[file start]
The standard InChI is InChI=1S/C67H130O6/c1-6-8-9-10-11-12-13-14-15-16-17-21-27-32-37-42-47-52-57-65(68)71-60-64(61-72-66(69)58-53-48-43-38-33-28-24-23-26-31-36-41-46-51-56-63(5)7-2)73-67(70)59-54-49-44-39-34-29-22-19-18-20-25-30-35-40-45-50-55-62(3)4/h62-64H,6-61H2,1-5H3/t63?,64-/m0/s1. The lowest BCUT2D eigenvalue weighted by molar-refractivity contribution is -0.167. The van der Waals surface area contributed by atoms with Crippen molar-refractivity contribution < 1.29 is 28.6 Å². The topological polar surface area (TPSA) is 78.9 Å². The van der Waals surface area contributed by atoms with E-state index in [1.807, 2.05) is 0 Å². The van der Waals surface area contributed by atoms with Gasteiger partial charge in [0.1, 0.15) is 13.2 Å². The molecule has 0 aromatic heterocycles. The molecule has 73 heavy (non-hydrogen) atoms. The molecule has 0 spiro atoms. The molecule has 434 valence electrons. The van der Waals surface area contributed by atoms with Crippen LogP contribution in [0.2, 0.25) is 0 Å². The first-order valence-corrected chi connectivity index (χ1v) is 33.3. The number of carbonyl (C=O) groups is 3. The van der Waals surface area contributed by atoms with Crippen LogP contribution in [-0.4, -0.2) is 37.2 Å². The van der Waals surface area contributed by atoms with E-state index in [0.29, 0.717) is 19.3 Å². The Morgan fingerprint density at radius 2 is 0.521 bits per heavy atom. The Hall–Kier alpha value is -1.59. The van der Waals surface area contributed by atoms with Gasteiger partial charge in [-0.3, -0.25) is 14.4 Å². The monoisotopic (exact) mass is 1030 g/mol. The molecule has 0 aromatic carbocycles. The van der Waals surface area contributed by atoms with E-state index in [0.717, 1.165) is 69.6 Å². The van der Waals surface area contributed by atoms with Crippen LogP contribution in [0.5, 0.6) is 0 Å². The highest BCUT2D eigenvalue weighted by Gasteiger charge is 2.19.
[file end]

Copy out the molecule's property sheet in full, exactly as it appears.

The standard InChI is InChI=1S/C67H130O6/c1-6-8-9-10-11-12-13-14-15-16-17-21-27-32-37-42-47-52-57-65(68)71-60-64(61-72-66(69)58-53-48-43-38-33-28-24-23-26-31-36-41-46-51-56-63(5)7-2)73-67(70)59-54-49-44-39-34-29-22-19-18-20-25-30-35-40-45-50-55-62(3)4/h62-64H,6-61H2,1-5H3/t63?,64-/m0/s1. The lowest BCUT2D eigenvalue weighted by molar-refractivity contribution is -0.167. The van der Waals surface area contributed by atoms with Crippen molar-refractivity contribution < 1.29 is 28.6 Å². The topological polar surface area (TPSA) is 78.9 Å². The van der Waals surface area contributed by atoms with E-state index in [1.807, 2.05) is 0 Å². The van der Waals surface area contributed by atoms with Gasteiger partial charge in [0.1, 0.15) is 13.2 Å². The molecule has 0 aromatic heterocycles. The molecule has 73 heavy (non-hydrogen) atoms. The molecule has 0 spiro atoms. The molecule has 434 valence electrons. The van der Waals surface area contributed by atoms with Crippen LogP contribution in [0.2, 0.25) is 0 Å². The first-order valence-corrected chi connectivity index (χ1v) is 33.3. The number of carbonyl (C=O) groups is 3. The van der Waals surface area contributed by atoms with Crippen LogP contribution in [-0.4, -0.2) is 37.2 Å². The van der Waals surface area contributed by atoms with E-state index in [0.29, 0.717) is 19.3 Å². The Morgan fingerprint density at radius 2 is 0.521 bits per heavy atom. The Hall–Kier alpha value is -1.59. The van der Waals surface area contributed by atoms with Gasteiger partial charge in [-0.3, -0.25) is 14.4 Å². The monoisotopic (exact) mass is 1030 g/mol. The molecule has 0 aromatic carbocycles. The van der Waals surface area contributed by atoms with E-state index in [0.717, 1.165) is 69.6 Å². The van der Waals surface area contributed by atoms with Crippen LogP contribution in [0.5, 0.6) is 0 Å². The highest BCUT2D eigenvalue weighted by Gasteiger charge is 2.19.